I guess I’ve always had a thing for trash: digging for it, documenting it, and treasuring it. While the blog’s subtitle calls me a “girl,” by now it should be obvious that I’m long past being any such thing, at least in externals. I’m old enough to have accumulated a number of identities, and one of my favorite ones, one which I thought was never to be picked up again, was archaeologist. In my twenties, I got an advanced degree in Greek, Latin, and Archaeology and did some digging for a few summers at some classical sites. It’s actually not as exciting a job as most expect. While I was in the trenches, tourists often asked whether I had found any gold. I smiled and said, “no,” because I understood that they meant the shiny mineral, but I had found some of my own gold: potsherds, pieces of glass, dirt floors, roads, foundations, and even a tiny marble head. In other words, I had found ancient trash. And, to me, it was fascinating.
The trash I’m finding today could be the treasure of tomorrow. So should I feel bad about picking it up? I’ve decided no. What I find is shreds of plastic, tin cans, agricultural waste, bits of clothing, machine parts, et alia (see, I do know Latin), that has floated down the river. Its lost its cultural context and, therefore, is of little future value for those who may wish to understand us, say, 1,000 years from now. In other words, there’s no need to give myself a pat on the back for leaving a yogurt container to be buried in the sand.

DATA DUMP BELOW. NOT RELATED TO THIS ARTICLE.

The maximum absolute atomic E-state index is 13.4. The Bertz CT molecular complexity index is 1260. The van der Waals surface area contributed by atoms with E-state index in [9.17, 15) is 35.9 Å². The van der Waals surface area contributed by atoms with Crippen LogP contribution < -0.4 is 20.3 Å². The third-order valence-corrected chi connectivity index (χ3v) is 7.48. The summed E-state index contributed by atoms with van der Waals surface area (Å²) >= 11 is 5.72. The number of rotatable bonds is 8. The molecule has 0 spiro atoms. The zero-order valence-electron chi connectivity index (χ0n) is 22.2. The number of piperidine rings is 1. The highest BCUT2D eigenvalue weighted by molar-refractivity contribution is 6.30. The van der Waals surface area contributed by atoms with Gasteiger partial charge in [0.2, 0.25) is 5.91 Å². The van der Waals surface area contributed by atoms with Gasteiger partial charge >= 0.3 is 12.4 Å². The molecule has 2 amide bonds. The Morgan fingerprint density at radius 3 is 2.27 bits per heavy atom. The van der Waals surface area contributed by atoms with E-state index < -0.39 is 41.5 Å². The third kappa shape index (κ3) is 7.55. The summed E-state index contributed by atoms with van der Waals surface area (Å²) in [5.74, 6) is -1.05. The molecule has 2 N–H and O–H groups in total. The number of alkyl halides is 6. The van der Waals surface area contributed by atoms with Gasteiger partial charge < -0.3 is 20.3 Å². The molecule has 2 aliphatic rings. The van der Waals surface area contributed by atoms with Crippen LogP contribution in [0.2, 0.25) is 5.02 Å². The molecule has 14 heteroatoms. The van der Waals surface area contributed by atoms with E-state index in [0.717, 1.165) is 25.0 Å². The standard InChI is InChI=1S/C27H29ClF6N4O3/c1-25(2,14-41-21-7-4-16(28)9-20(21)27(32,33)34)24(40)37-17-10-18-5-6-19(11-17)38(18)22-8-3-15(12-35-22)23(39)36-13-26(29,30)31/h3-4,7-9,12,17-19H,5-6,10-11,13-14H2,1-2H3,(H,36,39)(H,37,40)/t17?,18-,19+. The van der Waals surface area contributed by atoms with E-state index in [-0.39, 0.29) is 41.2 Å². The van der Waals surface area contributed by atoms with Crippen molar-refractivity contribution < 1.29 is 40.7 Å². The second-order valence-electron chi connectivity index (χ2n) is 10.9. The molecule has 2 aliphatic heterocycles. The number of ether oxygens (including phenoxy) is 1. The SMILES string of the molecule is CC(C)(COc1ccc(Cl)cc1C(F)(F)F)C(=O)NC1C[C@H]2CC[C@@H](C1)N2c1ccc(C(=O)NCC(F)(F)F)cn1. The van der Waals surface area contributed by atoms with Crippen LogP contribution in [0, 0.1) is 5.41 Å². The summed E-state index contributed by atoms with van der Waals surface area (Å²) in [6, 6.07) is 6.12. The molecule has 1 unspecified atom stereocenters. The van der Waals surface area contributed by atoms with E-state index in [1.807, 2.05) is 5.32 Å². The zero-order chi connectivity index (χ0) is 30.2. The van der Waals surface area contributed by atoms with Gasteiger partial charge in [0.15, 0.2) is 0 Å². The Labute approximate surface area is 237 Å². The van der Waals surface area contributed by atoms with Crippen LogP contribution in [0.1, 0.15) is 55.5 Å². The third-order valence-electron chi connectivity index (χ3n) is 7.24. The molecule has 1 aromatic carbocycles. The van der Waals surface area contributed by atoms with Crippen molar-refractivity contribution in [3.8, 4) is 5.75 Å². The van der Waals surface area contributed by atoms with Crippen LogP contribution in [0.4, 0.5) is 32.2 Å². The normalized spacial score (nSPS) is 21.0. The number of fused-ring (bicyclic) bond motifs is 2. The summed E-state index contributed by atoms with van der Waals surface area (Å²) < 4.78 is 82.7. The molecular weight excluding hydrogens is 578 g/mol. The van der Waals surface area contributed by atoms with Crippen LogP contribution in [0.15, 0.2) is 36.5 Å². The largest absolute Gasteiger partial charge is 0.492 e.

There are active archeologists (note the different spelling for those who work in North America…wow, I am such a geek today!) working along the Monocacy River. In fact, there is a large Native American settlement off Biggs Ford Rd. that has been excavated multiple years by the Archeological Society of Maryland. From approximately 1000-1500 AD, it was occupied by peoples of the Montgomery and Keyser Complex. For more details and pictures from the 2014 expedition, see the link below.
Oh, and it’s April, so happy Maryland Archeology Month!